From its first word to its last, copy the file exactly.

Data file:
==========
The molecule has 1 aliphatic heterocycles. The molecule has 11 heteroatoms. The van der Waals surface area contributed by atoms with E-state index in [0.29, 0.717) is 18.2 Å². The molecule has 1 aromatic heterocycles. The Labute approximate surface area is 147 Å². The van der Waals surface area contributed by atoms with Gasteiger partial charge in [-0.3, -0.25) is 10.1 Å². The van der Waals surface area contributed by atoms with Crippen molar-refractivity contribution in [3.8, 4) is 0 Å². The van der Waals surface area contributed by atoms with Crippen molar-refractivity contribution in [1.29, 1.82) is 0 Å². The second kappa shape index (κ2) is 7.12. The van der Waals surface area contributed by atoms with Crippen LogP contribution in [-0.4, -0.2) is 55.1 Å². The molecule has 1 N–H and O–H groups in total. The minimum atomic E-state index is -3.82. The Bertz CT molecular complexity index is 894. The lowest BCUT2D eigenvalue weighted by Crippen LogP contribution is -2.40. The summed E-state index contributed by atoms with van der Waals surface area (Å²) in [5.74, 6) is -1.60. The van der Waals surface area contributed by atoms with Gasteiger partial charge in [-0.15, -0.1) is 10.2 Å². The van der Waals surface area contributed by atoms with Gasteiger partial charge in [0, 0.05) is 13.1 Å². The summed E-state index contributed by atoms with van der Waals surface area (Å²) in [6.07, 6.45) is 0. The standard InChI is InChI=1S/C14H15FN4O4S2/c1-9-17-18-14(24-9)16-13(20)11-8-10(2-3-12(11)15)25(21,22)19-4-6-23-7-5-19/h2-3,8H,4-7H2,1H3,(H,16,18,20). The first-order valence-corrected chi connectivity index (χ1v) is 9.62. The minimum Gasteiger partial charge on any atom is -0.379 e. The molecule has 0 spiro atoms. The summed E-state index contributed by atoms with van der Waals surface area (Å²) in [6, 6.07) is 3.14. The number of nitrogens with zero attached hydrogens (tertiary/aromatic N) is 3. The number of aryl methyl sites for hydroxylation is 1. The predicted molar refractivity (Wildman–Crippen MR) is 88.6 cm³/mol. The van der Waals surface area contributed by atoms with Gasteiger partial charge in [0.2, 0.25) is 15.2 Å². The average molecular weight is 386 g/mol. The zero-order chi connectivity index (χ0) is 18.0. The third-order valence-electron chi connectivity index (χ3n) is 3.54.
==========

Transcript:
The molecule has 1 aliphatic heterocycles. The molecule has 11 heteroatoms. The van der Waals surface area contributed by atoms with E-state index in [0.29, 0.717) is 18.2 Å². The molecule has 1 aromatic heterocycles. The Labute approximate surface area is 147 Å². The van der Waals surface area contributed by atoms with Gasteiger partial charge in [-0.3, -0.25) is 10.1 Å². The van der Waals surface area contributed by atoms with Crippen molar-refractivity contribution in [3.8, 4) is 0 Å². The van der Waals surface area contributed by atoms with Crippen molar-refractivity contribution in [1.29, 1.82) is 0 Å². The second kappa shape index (κ2) is 7.12. The van der Waals surface area contributed by atoms with Crippen LogP contribution in [-0.4, -0.2) is 55.1 Å². The molecule has 1 N–H and O–H groups in total. The minimum atomic E-state index is -3.82. The Bertz CT molecular complexity index is 894. The lowest BCUT2D eigenvalue weighted by Crippen LogP contribution is -2.40. The summed E-state index contributed by atoms with van der Waals surface area (Å²) in [5.74, 6) is -1.60. The van der Waals surface area contributed by atoms with Gasteiger partial charge in [-0.15, -0.1) is 10.2 Å². The van der Waals surface area contributed by atoms with Gasteiger partial charge in [0, 0.05) is 13.1 Å². The summed E-state index contributed by atoms with van der Waals surface area (Å²) in [6.07, 6.45) is 0. The standard InChI is InChI=1S/C14H15FN4O4S2/c1-9-17-18-14(24-9)16-13(20)11-8-10(2-3-12(11)15)25(21,22)19-4-6-23-7-5-19/h2-3,8H,4-7H2,1H3,(H,16,18,20). The first-order valence-corrected chi connectivity index (χ1v) is 9.62. The minimum Gasteiger partial charge on any atom is -0.379 e. The molecule has 0 spiro atoms. The summed E-state index contributed by atoms with van der Waals surface area (Å²) in [6, 6.07) is 3.14. The number of nitrogens with zero attached hydrogens (tertiary/aromatic N) is 3. The number of aryl methyl sites for hydroxylation is 1. The predicted molar refractivity (Wildman–Crippen MR) is 88.6 cm³/mol. The van der Waals surface area contributed by atoms with Gasteiger partial charge in [0.2, 0.25) is 15.2 Å². The average molecular weight is 386 g/mol. The zero-order chi connectivity index (χ0) is 18.0. The third-order valence-electron chi connectivity index (χ3n) is 3.54.